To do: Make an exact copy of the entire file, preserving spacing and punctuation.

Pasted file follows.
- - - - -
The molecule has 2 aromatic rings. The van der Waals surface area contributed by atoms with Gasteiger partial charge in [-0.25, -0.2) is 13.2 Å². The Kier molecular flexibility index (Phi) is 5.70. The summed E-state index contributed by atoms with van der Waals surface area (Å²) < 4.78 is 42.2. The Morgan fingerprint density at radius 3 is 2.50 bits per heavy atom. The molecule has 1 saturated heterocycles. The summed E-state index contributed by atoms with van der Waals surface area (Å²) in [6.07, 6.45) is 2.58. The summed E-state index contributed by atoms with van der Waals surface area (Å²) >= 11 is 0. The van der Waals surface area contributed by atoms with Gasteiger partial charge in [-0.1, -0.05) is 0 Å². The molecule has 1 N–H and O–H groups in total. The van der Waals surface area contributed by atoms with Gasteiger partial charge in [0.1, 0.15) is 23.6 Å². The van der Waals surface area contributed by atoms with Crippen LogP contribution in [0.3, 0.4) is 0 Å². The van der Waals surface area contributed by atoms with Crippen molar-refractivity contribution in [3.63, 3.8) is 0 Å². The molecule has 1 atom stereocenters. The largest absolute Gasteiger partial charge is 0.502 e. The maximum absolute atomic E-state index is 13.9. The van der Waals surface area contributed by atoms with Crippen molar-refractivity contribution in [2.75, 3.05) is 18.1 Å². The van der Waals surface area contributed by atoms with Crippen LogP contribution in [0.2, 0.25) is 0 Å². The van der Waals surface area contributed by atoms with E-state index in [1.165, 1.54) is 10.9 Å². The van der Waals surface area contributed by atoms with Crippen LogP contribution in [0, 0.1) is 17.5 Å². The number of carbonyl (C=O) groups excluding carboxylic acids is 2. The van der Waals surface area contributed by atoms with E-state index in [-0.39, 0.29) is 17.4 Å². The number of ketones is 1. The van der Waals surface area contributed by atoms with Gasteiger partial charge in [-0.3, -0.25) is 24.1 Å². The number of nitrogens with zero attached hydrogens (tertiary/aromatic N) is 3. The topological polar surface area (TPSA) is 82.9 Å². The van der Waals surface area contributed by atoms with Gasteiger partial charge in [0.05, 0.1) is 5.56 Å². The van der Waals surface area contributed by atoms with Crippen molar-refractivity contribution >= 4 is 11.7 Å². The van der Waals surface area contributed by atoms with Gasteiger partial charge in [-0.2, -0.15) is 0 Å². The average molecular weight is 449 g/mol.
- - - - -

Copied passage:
The molecule has 2 aromatic rings. The van der Waals surface area contributed by atoms with Gasteiger partial charge in [-0.25, -0.2) is 13.2 Å². The Kier molecular flexibility index (Phi) is 5.70. The summed E-state index contributed by atoms with van der Waals surface area (Å²) < 4.78 is 42.2. The Morgan fingerprint density at radius 3 is 2.50 bits per heavy atom. The molecule has 1 saturated heterocycles. The summed E-state index contributed by atoms with van der Waals surface area (Å²) in [6.07, 6.45) is 2.58. The summed E-state index contributed by atoms with van der Waals surface area (Å²) >= 11 is 0. The van der Waals surface area contributed by atoms with Gasteiger partial charge in [-0.1, -0.05) is 0 Å². The molecule has 1 N–H and O–H groups in total. The van der Waals surface area contributed by atoms with Gasteiger partial charge in [0.1, 0.15) is 23.6 Å². The van der Waals surface area contributed by atoms with Crippen LogP contribution in [0.3, 0.4) is 0 Å². The van der Waals surface area contributed by atoms with Crippen molar-refractivity contribution in [3.63, 3.8) is 0 Å². The molecule has 1 atom stereocenters. The largest absolute Gasteiger partial charge is 0.502 e. The maximum absolute atomic E-state index is 13.9. The van der Waals surface area contributed by atoms with Crippen molar-refractivity contribution in [2.75, 3.05) is 18.1 Å². The van der Waals surface area contributed by atoms with Crippen LogP contribution in [0.2, 0.25) is 0 Å². The van der Waals surface area contributed by atoms with E-state index in [1.165, 1.54) is 10.9 Å². The van der Waals surface area contributed by atoms with Crippen LogP contribution in [0, 0.1) is 17.5 Å². The number of carbonyl (C=O) groups excluding carboxylic acids is 2. The van der Waals surface area contributed by atoms with E-state index in [-0.39, 0.29) is 17.4 Å². The number of ketones is 1. The van der Waals surface area contributed by atoms with Gasteiger partial charge in [-0.3, -0.25) is 24.1 Å². The number of nitrogens with zero attached hydrogens (tertiary/aromatic N) is 3. The topological polar surface area (TPSA) is 82.9 Å². The van der Waals surface area contributed by atoms with Gasteiger partial charge in [0.05, 0.1) is 5.56 Å². The van der Waals surface area contributed by atoms with Crippen molar-refractivity contribution >= 4 is 11.7 Å². The van der Waals surface area contributed by atoms with Gasteiger partial charge in [-0.2, -0.15) is 0 Å². The average molecular weight is 449 g/mol.